Category Archives: God’s Existence

Atheists Borrow from Theism

I loved this video, well done and funny, and ironically makes the point that is the title of the song.  I know they mean it to be tongue in cheek, but it ends up being a substantive criticism of a non-Theist position about reality, specifically how we explain the idea of beauty.

One of the strong arguments for the existence of God is the moral argument; morality is impossible in a naturalistic, materialistic universe.  There is no foundation for a normative morality without the existence of a rational and moral God.  Atheists usually counter the argument by saying:  “not true, I am an atheist and I have morals.”  Missing the point of the argument (or maybe in some way also affirming its truth) they appeal to their ability to understand and comprehend good and evil as an “atheist” as a defeater of the argument. The obvious counter to this “defeater” is that an atheists ability to comprehend good and evil does not disprove the existence of God but is actually dependent upon His existence – they borrow from theism here to establish the foundation for moral claims.  It is like saying that we can have oranges without orange trees because I bought this orange at the grocery store and there was no orange tree in sight.

The same is true for the “aesthetic” argument made here unwittingly by the song.  The arts have the same sort of quality as morality for the sake of an argument for the existence of God.  Music and art have a transcendent quality to them that is impossible to explain really without the existence of a God who is both ordered and a creator.  Aesthetics and beauty are rooted in  these same ideas of creation, transcendence and the idea of an objective sense of beauty or what is universally pleasing as opposed to dissonant.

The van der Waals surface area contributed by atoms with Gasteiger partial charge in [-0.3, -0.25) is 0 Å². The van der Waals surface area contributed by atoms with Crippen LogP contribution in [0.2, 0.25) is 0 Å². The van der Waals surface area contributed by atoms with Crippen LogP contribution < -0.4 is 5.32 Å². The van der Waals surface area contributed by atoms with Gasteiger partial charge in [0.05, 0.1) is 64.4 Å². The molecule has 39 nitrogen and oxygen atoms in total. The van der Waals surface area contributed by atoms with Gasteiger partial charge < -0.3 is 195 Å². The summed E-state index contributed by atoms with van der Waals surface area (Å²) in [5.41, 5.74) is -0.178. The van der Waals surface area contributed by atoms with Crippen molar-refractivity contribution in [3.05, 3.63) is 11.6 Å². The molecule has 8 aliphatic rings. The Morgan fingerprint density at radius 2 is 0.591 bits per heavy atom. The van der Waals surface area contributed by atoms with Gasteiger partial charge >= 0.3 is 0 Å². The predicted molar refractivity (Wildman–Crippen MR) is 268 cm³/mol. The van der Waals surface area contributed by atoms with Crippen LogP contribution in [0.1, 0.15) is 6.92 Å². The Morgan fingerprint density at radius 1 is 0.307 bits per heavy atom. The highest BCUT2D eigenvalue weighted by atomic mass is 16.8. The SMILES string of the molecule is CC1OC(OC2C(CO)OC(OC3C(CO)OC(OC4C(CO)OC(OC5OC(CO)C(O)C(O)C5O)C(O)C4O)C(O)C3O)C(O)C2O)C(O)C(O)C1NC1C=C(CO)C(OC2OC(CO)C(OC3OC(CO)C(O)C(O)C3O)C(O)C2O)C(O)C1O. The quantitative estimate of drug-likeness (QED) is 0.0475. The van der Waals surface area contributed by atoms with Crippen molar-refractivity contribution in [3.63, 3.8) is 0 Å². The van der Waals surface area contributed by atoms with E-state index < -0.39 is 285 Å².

In this regard Atheists really have no good songs, and even the good songs that they sing are based on the borrowed principles of Theism.

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TED | Talks | Dan Dennett: A secular, scientific rebuttal to Rick Warren (video)

Daniel Dennett is the author of “Breaking the Spell,” a book about religion being the result of natural phenomenon. As a result of this premise he desires the “facts” of all religious belief to be a mandatory part of education in America. It is a fascinating video as he critiques Rick Warren’s “Purpose Driven Life”. His final plea is for people to discard the notion that morality is dependent upon the existence of God.

I find some of his observations to be fascinating, especially his observation that humanity is driven by culture which is driven by religion and the connection he makes to the idea of domination. It is important to listen to people like Dennett, they challenge us to examine our “interpretation” of facts. The interpretation of the facts he presents are driven by an anthropocentric world view, and he embraces human “design” in reverse engineering. All the things that theologians want to say about God, atheists want to say about humanity.

More to come later, I have a lot to say, but I am being distracted from sermon preparation…

[vodpod id=ExternalVideo.494434&w=425&h=350&] from posted with vodpod

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Leon Botstein on Stephen Colbert

Click on the link for an interview with Leon Botstein by Stephen Colbert (check out the VodPod in my sidebar).

Colbert makes me laugh, and the discussion has an interesting God element to it. Botstein gives a common tolerant humanist view about the existence and nature of God (God is human capacity), and it is OK with him if you still choose to believe in an archaic version of God. A little different than the strident atheists of the Dawkins – -Harris – Dennett variety.

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Kirk Cameron and Ray Comfort on Nightline

Last night on Nightline Kirk Cameron and Ray Comfort “debated” two atheists from (Brian Sapient and Kelly) from Rational Response. You can watch the videos here.